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Cover Story
 

Does R&D Really Pay?

Issue Date - 03/02/2011
 
While the CEOs of the developed countries have already learnt their lessons and are busy in rectifying their mistakes, the R&D flu seems to have spread to their counterparts on the other side of the table. Challenging the dominance of US, Japan and Germany in the field of R&D, countries like China, Korea, India and Brazil are now substantially adding to their R&D spend. A research conducted by independent research and development organisation Battelle points out, “China’s R&D investments are growing at a rate that closely matches its 9% to 10% annual economic growth.” Moreover, on a cumulative basis the companies based in India and China boosted their R&D spending by a mind-boggling 41.8% in slowdown affected 2009 (Global Innovation 1000 report).

While China has come out with all its guns blazing, India, where the record for R&D investments has not been very robust, is now aggressively desperate to give its best shot to take its R&D expenditure past the 1% of GDP mark in the near future (0.8% currently). But will not this exuberance bring in trouble for India Inc? Well, the second phase of B&E and IIPM Think Tank’s correlation analysis to decipher the impact of R&D expenditure on Indian companies’ revenues, tried to find out the answer considering the top 20 R&D spenders (as percentage of revenue) out of 116 companies who spend at least 0.1% of their revenue for R&D and are part of BSE 500 index. Interestingly, the result of the test was a real shocker. With a positive correlation coefficient of 0.4, R&D actually seemed to be helping the Indian CEOs by adding to their top-line.

The inspiring factor for R&D loving Indian companies was that though there are few cases where reduction in R&D has brought in swelling top-line, companies like Cadilla Healthcare, Biocon and GTL, which banked upon R&D for better results, were paid back in a very handsome manner. For that matter, Biocon with a CAGR growth of 1.67% in R&D as percentage of revenue, has seen its sales zooming up at over 8%. In case of Biocon, the rewards for the same growth in R&D has been far better. The company has grown at a CAGR of 11.05% since 2006.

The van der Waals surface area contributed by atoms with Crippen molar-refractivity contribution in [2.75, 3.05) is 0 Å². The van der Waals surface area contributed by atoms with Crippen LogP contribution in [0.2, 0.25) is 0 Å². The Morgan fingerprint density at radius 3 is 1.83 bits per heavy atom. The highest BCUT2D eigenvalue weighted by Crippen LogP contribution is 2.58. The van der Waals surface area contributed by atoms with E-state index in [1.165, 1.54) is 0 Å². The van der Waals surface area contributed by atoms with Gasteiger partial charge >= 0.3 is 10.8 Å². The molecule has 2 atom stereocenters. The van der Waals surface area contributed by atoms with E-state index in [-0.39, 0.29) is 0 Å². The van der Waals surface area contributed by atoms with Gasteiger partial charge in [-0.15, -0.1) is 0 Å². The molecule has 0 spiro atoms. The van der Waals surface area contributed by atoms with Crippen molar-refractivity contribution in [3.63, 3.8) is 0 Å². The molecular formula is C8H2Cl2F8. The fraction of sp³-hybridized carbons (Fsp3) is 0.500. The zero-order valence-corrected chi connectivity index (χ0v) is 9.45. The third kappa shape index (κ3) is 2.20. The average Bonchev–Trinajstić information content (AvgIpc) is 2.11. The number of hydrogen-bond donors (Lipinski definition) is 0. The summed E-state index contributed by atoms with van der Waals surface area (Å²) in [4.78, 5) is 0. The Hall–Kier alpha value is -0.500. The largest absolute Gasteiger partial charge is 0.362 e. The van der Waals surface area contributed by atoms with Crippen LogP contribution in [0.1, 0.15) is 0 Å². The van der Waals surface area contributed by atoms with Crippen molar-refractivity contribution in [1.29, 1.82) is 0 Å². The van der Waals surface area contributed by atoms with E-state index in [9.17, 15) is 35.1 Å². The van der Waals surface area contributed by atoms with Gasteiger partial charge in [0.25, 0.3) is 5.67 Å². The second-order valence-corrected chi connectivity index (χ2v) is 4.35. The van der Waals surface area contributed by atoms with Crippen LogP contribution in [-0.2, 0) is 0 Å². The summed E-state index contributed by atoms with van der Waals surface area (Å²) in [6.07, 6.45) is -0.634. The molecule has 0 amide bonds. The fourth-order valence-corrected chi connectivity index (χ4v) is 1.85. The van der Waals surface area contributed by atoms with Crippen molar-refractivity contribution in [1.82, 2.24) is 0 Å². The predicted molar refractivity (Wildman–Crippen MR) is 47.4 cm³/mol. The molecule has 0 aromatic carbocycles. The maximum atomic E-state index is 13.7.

However, at present Indian corporate R&D spending is by and large dominated by the pharmaceutical sector (12 out of the top 20 for example). But then that’s certainly not without a reason. Indian pharma companies have actually ripped some serious benefits out of it. Thus, presently, “India accounts for about 25% of the world’s generic drug production and has 25% of the drug master files with the US Food and Drug Administration. India also has the highest number of FDA-approved production facilities of any country in the world,” reports Battelle, the renowned international science and technology enterprise. And that has allowed the $20 billion Indian pharmaceutical market to become the third largest in the world after US and Japan.

Nevertheless, the other sectors, especially auto and capital goods (non-electrical equipments), are fast catching up in terms of R&D. With players like Tata Motors (largest R&D spender in the country – Rs.11.71 billion – in terms of absolute value of R&D investment), Mahindra & Mahindra, and Ashok Leyland now agreeing to spend over 3% of their revenue on R&D, and with industrialists like Ratan Tata accepting the fact that R&D is absolutely necessary and India Inc. is still not doing enough, the sector too looks poised to follow the pharma path soon.

But is not it that the developed countries too were this euphoric once about R&D? They were certainly in the 1980s and 1990s. And now, looking at their realisation and our statistical findings, the question that naturally comes to mind is whether the Indian R&D exuberance is irrational and temporary? Will this also follow the global trend in the days to come? Many may or may not argue on different parameters, but then they should not forget that Forbes, which obstinately tried to prove how R&D spending could lead to higher profits, had to finally accept (in August 2006) that “the world of R&D is full of questionable spending, unqualified results, and payoffs that can be hard to measure!” India Inc. too will see the day, if they don’t learn the biggest lesson in R&D from the very beginning itself and put it to a greater use. In words of one of the world’s largest spenders in R&D, Apple’s CEO Steve Jobs (said to Fortune in 1998), “Innovation has nothing to do with how many R&D dollars you have. When Apple came up with the Mac, IBM was spending at least 100 times more on R&D. It’s not about money. It’s about the people you have, how you’re led, and how much you get it.” If India Inc. fails to go by these wise words, and just keep spending on the name of R&D aimlessly, then sooner or later, some study will surely end up finding how corporate India researched & died.

          

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